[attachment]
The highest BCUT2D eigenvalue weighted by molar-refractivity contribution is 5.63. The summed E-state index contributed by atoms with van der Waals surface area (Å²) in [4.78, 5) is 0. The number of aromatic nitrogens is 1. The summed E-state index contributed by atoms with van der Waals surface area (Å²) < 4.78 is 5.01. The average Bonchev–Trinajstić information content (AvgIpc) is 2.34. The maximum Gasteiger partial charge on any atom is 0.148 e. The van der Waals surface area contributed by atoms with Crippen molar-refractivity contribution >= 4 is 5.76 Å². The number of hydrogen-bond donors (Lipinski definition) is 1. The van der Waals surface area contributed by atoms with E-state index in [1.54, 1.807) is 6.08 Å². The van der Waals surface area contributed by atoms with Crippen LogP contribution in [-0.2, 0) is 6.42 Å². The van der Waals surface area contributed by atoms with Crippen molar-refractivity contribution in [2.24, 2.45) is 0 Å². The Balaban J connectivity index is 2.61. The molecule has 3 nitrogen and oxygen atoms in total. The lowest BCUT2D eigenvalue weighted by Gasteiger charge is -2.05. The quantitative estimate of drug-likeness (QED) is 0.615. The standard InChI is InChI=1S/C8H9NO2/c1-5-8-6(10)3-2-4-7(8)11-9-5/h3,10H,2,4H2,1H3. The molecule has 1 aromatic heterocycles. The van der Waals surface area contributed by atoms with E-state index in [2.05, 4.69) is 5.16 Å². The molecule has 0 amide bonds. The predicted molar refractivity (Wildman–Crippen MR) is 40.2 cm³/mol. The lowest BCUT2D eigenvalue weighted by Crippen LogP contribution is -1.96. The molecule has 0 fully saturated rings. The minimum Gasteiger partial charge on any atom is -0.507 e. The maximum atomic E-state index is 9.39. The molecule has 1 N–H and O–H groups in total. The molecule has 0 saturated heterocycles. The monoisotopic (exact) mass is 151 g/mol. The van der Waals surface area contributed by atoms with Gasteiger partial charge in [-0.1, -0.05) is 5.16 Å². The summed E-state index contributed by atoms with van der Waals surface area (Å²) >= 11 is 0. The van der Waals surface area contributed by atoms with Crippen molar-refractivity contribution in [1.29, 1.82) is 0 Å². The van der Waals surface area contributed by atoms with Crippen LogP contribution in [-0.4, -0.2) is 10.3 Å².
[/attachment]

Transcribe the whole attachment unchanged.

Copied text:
The highest BCUT2D eigenvalue weighted by molar-refractivity contribution is 5.63. The summed E-state index contributed by atoms with van der Waals surface area (Å²) in [4.78, 5) is 0. The number of aromatic nitrogens is 1. The summed E-state index contributed by atoms with van der Waals surface area (Å²) < 4.78 is 5.01. The average Bonchev–Trinajstić information content (AvgIpc) is 2.34. The maximum Gasteiger partial charge on any atom is 0.148 e. The van der Waals surface area contributed by atoms with Crippen molar-refractivity contribution >= 4 is 5.76 Å². The number of hydrogen-bond donors (Lipinski definition) is 1. The van der Waals surface area contributed by atoms with E-state index in [1.54, 1.807) is 6.08 Å². The van der Waals surface area contributed by atoms with Crippen LogP contribution in [-0.2, 0) is 6.42 Å². The van der Waals surface area contributed by atoms with Crippen molar-refractivity contribution in [2.24, 2.45) is 0 Å². The Balaban J connectivity index is 2.61. The molecule has 3 nitrogen and oxygen atoms in total. The lowest BCUT2D eigenvalue weighted by Gasteiger charge is -2.05. The quantitative estimate of drug-likeness (QED) is 0.615. The standard InChI is InChI=1S/C8H9NO2/c1-5-8-6(10)3-2-4-7(8)11-9-5/h3,10H,2,4H2,1H3. The molecule has 1 aromatic heterocycles. The van der Waals surface area contributed by atoms with E-state index in [2.05, 4.69) is 5.16 Å². The molecule has 0 amide bonds. The predicted molar refractivity (Wildman–Crippen MR) is 40.2 cm³/mol. The lowest BCUT2D eigenvalue weighted by Crippen LogP contribution is -1.96. The molecule has 0 fully saturated rings. The minimum Gasteiger partial charge on any atom is -0.507 e. The maximum atomic E-state index is 9.39. The molecule has 1 N–H and O–H groups in total. The molecule has 0 saturated heterocycles. The monoisotopic (exact) mass is 151 g/mol. The van der Waals surface area contributed by atoms with Gasteiger partial charge in [-0.1, -0.05) is 5.16 Å². The summed E-state index contributed by atoms with van der Waals surface area (Å²) >= 11 is 0. The van der Waals surface area contributed by atoms with Crippen molar-refractivity contribution in [1.29, 1.82) is 0 Å². The van der Waals surface area contributed by atoms with Crippen LogP contribution in [-0.4, -0.2) is 10.3 Å².